Like their South Slavic brethren, the Slovenes were suppressed by a foreign power, Austria, for almost ten centuries and were not allowed to develop their self-government, let alone their culture. For that reason, Slovenian fiction made a late appearance; the first novel, Deseti brat (the tenth brother), by Josip Juri (1844-1881), was published in 1866. Although it lagged somewhat behind other Yugoslav literatures, Slovenian fiction has proved to be a valuable contribution to the genre. The early novels were based mostly on the native folk narratives, but they were much more than imitations; rather, they transformed the folkloric material into genuine works of literature. While the short story was dominant in the nineteenth century, the novel made quick and significant strides. In addition to Juri, Josip Stritar (1836-1923), Janko Kersnik (1852-1897), and Ivan Tavar (1851-1923) wrote in a style showing either a mixture of Romanticism and realism or straight realism. The main feature unifying them was a strong preoccupation with social conditions of their people who, unlike other Slavic tribes, did not gain full independence until 1918. Because most of the writers were of peasant origin, they depicted most often the plight of the peasantry oppressed by foreign rule and exploited by domestic upper class.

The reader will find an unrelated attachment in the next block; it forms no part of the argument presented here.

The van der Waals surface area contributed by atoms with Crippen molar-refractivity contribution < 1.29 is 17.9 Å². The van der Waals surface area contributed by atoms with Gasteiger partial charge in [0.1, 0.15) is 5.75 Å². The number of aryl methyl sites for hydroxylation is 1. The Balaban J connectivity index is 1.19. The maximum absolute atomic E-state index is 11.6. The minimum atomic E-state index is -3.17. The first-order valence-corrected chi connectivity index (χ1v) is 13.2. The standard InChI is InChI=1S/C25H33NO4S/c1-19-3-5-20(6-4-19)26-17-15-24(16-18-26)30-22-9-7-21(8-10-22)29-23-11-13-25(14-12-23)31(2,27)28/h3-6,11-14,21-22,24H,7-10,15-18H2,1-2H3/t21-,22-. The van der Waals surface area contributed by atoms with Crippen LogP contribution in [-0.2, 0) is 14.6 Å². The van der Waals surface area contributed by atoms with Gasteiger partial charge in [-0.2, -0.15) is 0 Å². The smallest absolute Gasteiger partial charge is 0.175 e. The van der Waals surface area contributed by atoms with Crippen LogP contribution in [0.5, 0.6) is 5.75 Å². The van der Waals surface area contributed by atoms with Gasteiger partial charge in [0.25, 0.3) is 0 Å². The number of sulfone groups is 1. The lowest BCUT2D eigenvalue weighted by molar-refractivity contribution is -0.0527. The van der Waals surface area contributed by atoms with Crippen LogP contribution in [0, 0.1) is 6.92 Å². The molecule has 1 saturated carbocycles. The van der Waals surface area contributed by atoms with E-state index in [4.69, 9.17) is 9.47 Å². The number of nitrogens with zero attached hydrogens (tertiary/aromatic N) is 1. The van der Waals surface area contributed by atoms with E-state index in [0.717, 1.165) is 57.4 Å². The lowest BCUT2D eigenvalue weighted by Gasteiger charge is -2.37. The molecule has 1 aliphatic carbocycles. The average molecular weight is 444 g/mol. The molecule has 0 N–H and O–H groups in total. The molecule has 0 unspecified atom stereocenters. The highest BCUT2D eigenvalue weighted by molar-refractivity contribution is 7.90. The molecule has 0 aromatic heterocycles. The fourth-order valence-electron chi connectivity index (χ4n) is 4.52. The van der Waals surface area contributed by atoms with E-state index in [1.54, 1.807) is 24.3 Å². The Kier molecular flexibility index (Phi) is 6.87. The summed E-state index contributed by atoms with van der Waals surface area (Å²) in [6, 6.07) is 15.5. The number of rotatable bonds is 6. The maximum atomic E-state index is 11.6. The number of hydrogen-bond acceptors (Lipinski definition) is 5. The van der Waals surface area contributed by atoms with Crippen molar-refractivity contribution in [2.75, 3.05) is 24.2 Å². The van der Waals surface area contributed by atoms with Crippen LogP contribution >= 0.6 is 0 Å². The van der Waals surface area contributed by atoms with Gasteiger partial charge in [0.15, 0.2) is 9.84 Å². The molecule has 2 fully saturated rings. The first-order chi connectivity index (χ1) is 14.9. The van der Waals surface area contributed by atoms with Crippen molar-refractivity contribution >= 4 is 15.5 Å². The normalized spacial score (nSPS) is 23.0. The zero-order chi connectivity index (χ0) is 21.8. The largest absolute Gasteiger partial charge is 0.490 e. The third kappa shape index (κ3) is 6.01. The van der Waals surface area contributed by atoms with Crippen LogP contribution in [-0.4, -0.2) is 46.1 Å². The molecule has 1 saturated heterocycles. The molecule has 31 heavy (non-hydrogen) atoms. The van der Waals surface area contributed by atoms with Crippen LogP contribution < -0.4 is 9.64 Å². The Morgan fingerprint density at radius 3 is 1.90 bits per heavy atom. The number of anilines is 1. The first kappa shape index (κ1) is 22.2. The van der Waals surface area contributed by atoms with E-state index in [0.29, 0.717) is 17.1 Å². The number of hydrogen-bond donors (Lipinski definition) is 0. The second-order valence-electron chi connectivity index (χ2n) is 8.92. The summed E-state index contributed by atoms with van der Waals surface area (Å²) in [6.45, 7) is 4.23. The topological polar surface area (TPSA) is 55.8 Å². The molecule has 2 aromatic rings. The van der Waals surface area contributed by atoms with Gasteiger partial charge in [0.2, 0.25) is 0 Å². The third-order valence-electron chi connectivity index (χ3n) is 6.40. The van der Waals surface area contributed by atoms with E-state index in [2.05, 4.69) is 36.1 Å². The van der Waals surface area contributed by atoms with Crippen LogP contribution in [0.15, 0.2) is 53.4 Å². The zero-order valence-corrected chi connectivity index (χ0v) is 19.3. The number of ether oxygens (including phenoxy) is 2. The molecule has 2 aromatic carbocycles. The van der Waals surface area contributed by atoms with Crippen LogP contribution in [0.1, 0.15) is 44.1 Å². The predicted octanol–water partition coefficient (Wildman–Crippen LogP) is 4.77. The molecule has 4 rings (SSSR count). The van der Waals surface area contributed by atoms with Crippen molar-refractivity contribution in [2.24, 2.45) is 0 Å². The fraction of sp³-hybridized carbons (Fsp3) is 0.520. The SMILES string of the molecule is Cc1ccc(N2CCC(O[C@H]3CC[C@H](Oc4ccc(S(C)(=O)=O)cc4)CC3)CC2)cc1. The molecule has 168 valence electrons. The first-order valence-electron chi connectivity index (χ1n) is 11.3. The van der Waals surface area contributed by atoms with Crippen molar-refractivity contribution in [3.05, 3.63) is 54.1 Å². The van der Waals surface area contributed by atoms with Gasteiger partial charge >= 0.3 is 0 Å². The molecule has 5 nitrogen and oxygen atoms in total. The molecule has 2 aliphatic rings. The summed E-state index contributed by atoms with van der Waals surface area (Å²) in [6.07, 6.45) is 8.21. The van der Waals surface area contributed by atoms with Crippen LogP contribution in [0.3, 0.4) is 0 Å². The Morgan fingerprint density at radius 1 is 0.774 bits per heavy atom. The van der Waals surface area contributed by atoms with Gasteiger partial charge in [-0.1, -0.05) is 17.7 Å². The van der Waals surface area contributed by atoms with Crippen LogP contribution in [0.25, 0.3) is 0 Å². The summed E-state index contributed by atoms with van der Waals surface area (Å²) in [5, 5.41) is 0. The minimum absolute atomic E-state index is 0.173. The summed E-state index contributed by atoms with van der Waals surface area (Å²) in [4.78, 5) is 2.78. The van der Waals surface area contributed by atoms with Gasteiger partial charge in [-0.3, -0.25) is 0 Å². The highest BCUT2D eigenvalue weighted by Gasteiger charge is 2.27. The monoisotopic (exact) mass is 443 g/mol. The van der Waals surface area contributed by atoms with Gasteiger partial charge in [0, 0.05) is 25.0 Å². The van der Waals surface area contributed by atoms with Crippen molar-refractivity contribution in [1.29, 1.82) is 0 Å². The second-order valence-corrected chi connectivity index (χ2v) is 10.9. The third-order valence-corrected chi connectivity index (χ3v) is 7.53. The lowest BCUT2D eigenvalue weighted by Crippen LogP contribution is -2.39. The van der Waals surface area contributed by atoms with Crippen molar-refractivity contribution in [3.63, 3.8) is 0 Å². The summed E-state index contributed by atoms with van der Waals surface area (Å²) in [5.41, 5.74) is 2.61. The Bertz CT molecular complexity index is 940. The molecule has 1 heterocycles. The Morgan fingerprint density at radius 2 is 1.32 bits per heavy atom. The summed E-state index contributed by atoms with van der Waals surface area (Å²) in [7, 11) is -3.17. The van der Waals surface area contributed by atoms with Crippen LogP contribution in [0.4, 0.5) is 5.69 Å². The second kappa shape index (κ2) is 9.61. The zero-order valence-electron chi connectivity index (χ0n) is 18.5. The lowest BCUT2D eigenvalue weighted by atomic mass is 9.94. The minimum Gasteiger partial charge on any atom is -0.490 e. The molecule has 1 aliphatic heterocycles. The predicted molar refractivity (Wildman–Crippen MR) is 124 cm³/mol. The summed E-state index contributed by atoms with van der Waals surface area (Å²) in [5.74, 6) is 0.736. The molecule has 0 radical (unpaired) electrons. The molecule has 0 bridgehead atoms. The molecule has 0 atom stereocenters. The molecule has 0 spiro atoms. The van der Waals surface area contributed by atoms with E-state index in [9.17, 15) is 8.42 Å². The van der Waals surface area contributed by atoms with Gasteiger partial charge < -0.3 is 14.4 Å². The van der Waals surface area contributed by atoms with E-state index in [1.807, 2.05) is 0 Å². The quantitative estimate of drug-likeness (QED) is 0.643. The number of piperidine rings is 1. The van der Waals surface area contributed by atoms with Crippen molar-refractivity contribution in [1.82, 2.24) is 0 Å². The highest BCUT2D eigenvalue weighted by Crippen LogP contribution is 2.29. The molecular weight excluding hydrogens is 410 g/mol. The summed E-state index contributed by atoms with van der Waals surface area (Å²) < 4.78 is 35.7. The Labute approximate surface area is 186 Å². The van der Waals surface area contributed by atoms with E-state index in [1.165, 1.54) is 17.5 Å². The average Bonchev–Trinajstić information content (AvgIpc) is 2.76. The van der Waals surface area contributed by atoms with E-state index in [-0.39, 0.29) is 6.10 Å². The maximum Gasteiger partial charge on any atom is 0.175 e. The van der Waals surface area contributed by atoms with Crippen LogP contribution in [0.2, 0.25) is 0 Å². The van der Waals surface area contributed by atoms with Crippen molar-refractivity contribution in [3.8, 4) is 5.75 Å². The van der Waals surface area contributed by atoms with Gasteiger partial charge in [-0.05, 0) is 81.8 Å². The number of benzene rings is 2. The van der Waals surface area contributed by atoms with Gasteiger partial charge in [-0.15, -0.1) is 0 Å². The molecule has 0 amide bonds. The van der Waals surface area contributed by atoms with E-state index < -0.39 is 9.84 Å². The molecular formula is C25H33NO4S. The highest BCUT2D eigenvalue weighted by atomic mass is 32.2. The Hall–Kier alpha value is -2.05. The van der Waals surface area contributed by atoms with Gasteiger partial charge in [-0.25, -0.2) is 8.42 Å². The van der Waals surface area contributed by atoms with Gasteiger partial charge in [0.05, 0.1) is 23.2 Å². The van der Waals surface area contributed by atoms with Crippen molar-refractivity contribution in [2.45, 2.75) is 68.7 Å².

With Ivan Cankar (1876-1918), one of the greatest of Slovene writers, Slovenian fiction reached its high point in the first two decades of the...
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